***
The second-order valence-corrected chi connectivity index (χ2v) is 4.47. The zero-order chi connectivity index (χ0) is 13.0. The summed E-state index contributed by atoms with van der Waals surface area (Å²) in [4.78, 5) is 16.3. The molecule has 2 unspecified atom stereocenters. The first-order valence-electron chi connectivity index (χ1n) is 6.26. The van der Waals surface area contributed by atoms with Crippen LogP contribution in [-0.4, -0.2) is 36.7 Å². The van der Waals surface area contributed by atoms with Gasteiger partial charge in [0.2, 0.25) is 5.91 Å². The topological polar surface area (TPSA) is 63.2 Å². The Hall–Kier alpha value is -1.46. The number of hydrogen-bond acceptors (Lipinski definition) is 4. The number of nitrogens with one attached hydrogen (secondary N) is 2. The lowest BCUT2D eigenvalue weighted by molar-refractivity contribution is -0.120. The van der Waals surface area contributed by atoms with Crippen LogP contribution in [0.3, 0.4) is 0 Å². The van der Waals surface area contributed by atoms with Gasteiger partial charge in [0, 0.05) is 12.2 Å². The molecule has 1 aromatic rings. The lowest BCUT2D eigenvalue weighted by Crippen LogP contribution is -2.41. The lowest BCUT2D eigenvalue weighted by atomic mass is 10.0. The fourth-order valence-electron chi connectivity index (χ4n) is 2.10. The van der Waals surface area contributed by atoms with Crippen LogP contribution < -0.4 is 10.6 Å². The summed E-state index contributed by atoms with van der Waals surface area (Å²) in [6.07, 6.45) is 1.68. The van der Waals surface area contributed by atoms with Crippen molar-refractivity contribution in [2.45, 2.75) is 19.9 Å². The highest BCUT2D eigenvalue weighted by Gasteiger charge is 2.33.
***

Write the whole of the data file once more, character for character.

The second-order valence-corrected chi connectivity index (χ2v) is 4.47. The zero-order chi connectivity index (χ0) is 13.0. The summed E-state index contributed by atoms with van der Waals surface area (Å²) in [4.78, 5) is 16.3. The molecule has 2 unspecified atom stereocenters. The first-order valence-electron chi connectivity index (χ1n) is 6.26. The van der Waals surface area contributed by atoms with Crippen LogP contribution in [-0.4, -0.2) is 36.7 Å². The van der Waals surface area contributed by atoms with Gasteiger partial charge in [0.2, 0.25) is 5.91 Å². The topological polar surface area (TPSA) is 63.2 Å². The Hall–Kier alpha value is -1.46. The number of hydrogen-bond acceptors (Lipinski definition) is 4. The number of nitrogens with one attached hydrogen (secondary N) is 2. The lowest BCUT2D eigenvalue weighted by molar-refractivity contribution is -0.120. The van der Waals surface area contributed by atoms with Crippen LogP contribution in [0.3, 0.4) is 0 Å². The van der Waals surface area contributed by atoms with Gasteiger partial charge in [0, 0.05) is 12.2 Å². The molecule has 1 aromatic rings. The lowest BCUT2D eigenvalue weighted by Crippen LogP contribution is -2.41. The lowest BCUT2D eigenvalue weighted by atomic mass is 10.0. The fourth-order valence-electron chi connectivity index (χ4n) is 2.10. The van der Waals surface area contributed by atoms with Crippen LogP contribution < -0.4 is 10.6 Å². The summed E-state index contributed by atoms with van der Waals surface area (Å²) in [6.07, 6.45) is 1.68. The van der Waals surface area contributed by atoms with Crippen molar-refractivity contribution in [2.45, 2.75) is 19.9 Å². The highest BCUT2D eigenvalue weighted by Gasteiger charge is 2.33.